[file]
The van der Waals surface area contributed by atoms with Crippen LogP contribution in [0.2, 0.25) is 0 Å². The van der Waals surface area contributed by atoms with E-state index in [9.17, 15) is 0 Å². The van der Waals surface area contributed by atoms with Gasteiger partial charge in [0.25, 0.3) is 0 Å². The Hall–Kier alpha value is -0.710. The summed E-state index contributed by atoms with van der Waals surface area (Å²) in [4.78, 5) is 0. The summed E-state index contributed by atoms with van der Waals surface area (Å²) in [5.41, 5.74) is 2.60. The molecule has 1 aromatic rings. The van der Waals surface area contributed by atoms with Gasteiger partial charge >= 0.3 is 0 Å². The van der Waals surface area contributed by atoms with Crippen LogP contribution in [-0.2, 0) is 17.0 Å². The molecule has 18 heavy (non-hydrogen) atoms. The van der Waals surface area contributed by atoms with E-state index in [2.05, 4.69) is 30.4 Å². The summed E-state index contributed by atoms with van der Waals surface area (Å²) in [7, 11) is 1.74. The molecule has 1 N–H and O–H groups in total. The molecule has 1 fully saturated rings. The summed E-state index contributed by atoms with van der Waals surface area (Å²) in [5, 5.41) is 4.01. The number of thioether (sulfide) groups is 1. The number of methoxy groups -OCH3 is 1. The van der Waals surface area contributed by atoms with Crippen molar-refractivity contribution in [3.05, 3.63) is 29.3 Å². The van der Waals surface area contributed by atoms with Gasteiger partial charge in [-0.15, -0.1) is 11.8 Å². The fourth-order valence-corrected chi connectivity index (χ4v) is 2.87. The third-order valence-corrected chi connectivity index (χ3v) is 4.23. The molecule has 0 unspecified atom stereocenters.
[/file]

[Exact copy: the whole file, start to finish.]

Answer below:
The van der Waals surface area contributed by atoms with Crippen LogP contribution in [0.2, 0.25) is 0 Å². The van der Waals surface area contributed by atoms with E-state index in [9.17, 15) is 0 Å². The van der Waals surface area contributed by atoms with Gasteiger partial charge in [0.25, 0.3) is 0 Å². The Hall–Kier alpha value is -0.710. The summed E-state index contributed by atoms with van der Waals surface area (Å²) in [4.78, 5) is 0. The summed E-state index contributed by atoms with van der Waals surface area (Å²) in [5.41, 5.74) is 2.60. The molecule has 1 aromatic rings. The van der Waals surface area contributed by atoms with Gasteiger partial charge >= 0.3 is 0 Å². The van der Waals surface area contributed by atoms with Crippen LogP contribution in [-0.2, 0) is 17.0 Å². The molecule has 18 heavy (non-hydrogen) atoms. The van der Waals surface area contributed by atoms with E-state index in [2.05, 4.69) is 30.4 Å². The summed E-state index contributed by atoms with van der Waals surface area (Å²) in [7, 11) is 1.74. The molecule has 1 N–H and O–H groups in total. The molecule has 1 fully saturated rings. The summed E-state index contributed by atoms with van der Waals surface area (Å²) in [5, 5.41) is 4.01. The number of thioether (sulfide) groups is 1. The number of methoxy groups -OCH3 is 1. The van der Waals surface area contributed by atoms with Crippen molar-refractivity contribution in [3.05, 3.63) is 29.3 Å². The van der Waals surface area contributed by atoms with Gasteiger partial charge in [-0.15, -0.1) is 11.8 Å². The fourth-order valence-corrected chi connectivity index (χ4v) is 2.87. The third-order valence-corrected chi connectivity index (χ3v) is 4.23. The molecule has 0 unspecified atom stereocenters.